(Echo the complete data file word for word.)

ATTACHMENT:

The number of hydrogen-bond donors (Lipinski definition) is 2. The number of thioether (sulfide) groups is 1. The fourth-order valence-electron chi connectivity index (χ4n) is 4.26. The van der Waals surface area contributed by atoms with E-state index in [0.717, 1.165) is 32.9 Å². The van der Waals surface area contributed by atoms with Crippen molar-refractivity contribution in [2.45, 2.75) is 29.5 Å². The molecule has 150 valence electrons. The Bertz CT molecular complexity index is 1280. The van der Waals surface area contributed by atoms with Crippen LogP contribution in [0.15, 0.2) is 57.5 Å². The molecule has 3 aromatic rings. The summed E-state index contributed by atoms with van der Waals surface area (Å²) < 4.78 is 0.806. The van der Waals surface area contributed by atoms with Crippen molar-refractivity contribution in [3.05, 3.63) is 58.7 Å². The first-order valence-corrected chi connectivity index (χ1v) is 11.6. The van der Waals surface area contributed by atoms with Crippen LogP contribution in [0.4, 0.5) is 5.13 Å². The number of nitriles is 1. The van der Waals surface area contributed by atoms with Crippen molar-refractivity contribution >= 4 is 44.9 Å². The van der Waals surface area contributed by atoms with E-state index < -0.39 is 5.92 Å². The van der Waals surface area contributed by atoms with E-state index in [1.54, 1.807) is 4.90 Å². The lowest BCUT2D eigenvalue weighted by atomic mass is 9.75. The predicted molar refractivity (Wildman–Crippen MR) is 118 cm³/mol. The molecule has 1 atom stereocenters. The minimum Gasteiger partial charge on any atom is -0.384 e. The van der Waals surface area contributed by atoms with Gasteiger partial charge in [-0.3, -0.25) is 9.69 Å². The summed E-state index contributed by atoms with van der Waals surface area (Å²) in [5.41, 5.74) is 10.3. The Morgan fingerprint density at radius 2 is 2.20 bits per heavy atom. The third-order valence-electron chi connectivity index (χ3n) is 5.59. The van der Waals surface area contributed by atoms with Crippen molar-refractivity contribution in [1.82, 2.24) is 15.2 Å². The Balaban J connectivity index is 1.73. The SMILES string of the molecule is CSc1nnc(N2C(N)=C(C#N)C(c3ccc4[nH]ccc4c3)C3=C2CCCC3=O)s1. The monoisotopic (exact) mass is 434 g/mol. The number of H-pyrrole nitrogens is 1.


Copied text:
The number of hydrogen-bond donors (Lipinski definition) is 2. The number of thioether (sulfide) groups is 1. The fourth-order valence-electron chi connectivity index (χ4n) is 4.26. The van der Waals surface area contributed by atoms with E-state index in [0.717, 1.165) is 32.9 Å². The van der Waals surface area contributed by atoms with Crippen molar-refractivity contribution in [2.45, 2.75) is 29.5 Å². The molecule has 150 valence electrons. The Bertz CT molecular complexity index is 1280. The van der Waals surface area contributed by atoms with Crippen LogP contribution in [0.15, 0.2) is 57.5 Å². The molecule has 3 aromatic rings. The summed E-state index contributed by atoms with van der Waals surface area (Å²) < 4.78 is 0.806. The van der Waals surface area contributed by atoms with Crippen molar-refractivity contribution in [3.05, 3.63) is 58.7 Å². The first-order valence-corrected chi connectivity index (χ1v) is 11.6. The van der Waals surface area contributed by atoms with Crippen LogP contribution in [0.4, 0.5) is 5.13 Å². The number of nitriles is 1. The van der Waals surface area contributed by atoms with Crippen molar-refractivity contribution >= 4 is 44.9 Å². The van der Waals surface area contributed by atoms with E-state index < -0.39 is 5.92 Å². The van der Waals surface area contributed by atoms with E-state index in [1.54, 1.807) is 4.90 Å². The lowest BCUT2D eigenvalue weighted by atomic mass is 9.75. The predicted molar refractivity (Wildman–Crippen MR) is 118 cm³/mol. The molecule has 1 atom stereocenters. The minimum Gasteiger partial charge on any atom is -0.384 e. The van der Waals surface area contributed by atoms with Gasteiger partial charge in [-0.3, -0.25) is 9.69 Å². The summed E-state index contributed by atoms with van der Waals surface area (Å²) in [5.41, 5.74) is 10.3. The Morgan fingerprint density at radius 2 is 2.20 bits per heavy atom. The third-order valence-electron chi connectivity index (χ3n) is 5.59. The van der Waals surface area contributed by atoms with Crippen molar-refractivity contribution in [1.82, 2.24) is 15.2 Å². The Balaban J connectivity index is 1.73. The SMILES string of the molecule is CSc1nnc(N2C(N)=C(C#N)C(c3ccc4[nH]ccc4c3)C3=C2CCCC3=O)s1. The monoisotopic (exact) mass is 434 g/mol. The number of H-pyrrole nitrogens is 1.